What did they do? They created radical change. The new president created massive prisons and began swiftly and quickly locking up anyone having anything to do with a gang or murder. Within only a few years’ time, El Salvador’s murder rate dropped by 70%. Correspondingly, the president’s approval rating went above 90%. Apparently, his citizens liked living in a safe country.

Critics attacked the El Salvadorian president, claiming that he locked up innocent people, that the process of getting released from these prisons took too long, and that the prisons themselves provided very poor living conditions.

While I am not a proponent of human rights violations, I did appreciate the president’s response. He didn’t dispute that mistakes occurred or that the process was less than ideal. But, he said the country was in such a dangerous condition, a radical change was needed even if it wasn’t perfect. He chose to make his country safe while acknowledging that mistakes were going to happen because that was a better situation for his people rather than doing nothing and letting people die.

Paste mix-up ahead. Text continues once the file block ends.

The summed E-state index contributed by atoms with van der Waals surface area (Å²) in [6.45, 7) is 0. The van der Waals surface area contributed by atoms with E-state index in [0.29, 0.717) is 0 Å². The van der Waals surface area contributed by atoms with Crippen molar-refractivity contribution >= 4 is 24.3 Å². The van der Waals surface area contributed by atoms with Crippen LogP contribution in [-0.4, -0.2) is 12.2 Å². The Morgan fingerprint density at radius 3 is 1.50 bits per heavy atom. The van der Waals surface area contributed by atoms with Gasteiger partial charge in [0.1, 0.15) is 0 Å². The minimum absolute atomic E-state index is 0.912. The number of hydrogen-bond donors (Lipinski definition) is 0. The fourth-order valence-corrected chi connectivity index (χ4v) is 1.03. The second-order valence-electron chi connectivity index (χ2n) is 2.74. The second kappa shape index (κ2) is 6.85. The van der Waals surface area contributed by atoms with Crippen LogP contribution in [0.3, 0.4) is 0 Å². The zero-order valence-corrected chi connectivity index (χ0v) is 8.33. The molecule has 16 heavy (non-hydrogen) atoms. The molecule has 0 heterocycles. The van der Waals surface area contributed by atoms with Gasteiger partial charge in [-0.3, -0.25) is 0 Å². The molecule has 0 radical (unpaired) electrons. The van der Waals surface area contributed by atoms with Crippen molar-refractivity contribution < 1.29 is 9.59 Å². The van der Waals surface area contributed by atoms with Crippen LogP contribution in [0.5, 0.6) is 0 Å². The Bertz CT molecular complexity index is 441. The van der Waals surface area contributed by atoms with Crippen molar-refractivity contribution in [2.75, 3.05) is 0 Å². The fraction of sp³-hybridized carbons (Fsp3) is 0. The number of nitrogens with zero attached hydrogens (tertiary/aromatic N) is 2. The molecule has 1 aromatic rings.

The Fresno Mission team at the City Center campus near Manchester Center. (Fresno Mission)

Special Interests Inflate Affordable Housing Costs

When you have a radical problem, it requires radical change. Not tweaks. If we want to solve our housing and homeless crisis we need to be like El Salvador. I am not suggesting that we round up all the homeless and throw them into some facility against their will. That is where the analogy ends. What I am suggesting is that just as El Salvador had to look themselves in the mirror and take an extremely radical approach to the biggest problem facing their country. We also need to look ourselves in the mirror and do the same.